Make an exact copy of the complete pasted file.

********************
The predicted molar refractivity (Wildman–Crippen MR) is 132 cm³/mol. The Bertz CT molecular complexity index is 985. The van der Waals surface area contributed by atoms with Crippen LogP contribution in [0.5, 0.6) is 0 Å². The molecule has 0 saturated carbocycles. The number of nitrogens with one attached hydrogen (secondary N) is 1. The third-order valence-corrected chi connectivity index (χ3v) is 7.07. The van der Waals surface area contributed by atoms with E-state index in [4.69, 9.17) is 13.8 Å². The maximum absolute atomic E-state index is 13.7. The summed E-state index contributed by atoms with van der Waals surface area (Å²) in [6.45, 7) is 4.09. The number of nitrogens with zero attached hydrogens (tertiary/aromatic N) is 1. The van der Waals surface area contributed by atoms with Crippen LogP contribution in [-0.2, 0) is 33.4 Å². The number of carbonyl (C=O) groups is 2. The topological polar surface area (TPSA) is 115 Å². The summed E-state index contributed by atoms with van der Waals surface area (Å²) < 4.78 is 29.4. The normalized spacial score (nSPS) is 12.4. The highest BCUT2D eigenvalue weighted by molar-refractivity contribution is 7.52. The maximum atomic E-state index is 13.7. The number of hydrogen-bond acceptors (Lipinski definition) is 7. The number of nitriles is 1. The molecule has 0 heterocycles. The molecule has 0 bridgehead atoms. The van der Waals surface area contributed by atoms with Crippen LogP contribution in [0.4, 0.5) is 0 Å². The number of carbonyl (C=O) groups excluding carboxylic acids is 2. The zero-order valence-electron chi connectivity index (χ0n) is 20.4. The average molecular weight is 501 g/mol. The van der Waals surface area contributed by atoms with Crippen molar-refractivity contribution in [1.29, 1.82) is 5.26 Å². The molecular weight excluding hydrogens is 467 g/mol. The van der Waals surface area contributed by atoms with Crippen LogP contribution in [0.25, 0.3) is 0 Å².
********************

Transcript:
The predicted molar refractivity (Wildman–Crippen MR) is 132 cm³/mol. The Bertz CT molecular complexity index is 985. The van der Waals surface area contributed by atoms with Crippen LogP contribution in [0.5, 0.6) is 0 Å². The molecule has 0 saturated carbocycles. The number of nitrogens with one attached hydrogen (secondary N) is 1. The third-order valence-corrected chi connectivity index (χ3v) is 7.07. The van der Waals surface area contributed by atoms with E-state index in [4.69, 9.17) is 13.8 Å². The maximum absolute atomic E-state index is 13.7. The summed E-state index contributed by atoms with van der Waals surface area (Å²) in [6.45, 7) is 4.09. The number of nitrogens with zero attached hydrogens (tertiary/aromatic N) is 1. The van der Waals surface area contributed by atoms with Crippen LogP contribution in [-0.2, 0) is 33.4 Å². The number of carbonyl (C=O) groups is 2. The topological polar surface area (TPSA) is 115 Å². The summed E-state index contributed by atoms with van der Waals surface area (Å²) < 4.78 is 29.4. The normalized spacial score (nSPS) is 12.4. The highest BCUT2D eigenvalue weighted by molar-refractivity contribution is 7.52. The maximum atomic E-state index is 13.7. The number of hydrogen-bond acceptors (Lipinski definition) is 7. The number of nitriles is 1. The molecule has 0 heterocycles. The molecule has 0 bridgehead atoms. The van der Waals surface area contributed by atoms with Crippen LogP contribution in [0.4, 0.5) is 0 Å². The number of carbonyl (C=O) groups excluding carboxylic acids is 2. The zero-order valence-electron chi connectivity index (χ0n) is 20.4. The average molecular weight is 501 g/mol. The van der Waals surface area contributed by atoms with Crippen molar-refractivity contribution in [1.29, 1.82) is 5.26 Å². The molecular weight excluding hydrogens is 467 g/mol. The van der Waals surface area contributed by atoms with Crippen LogP contribution in [0.25, 0.3) is 0 Å².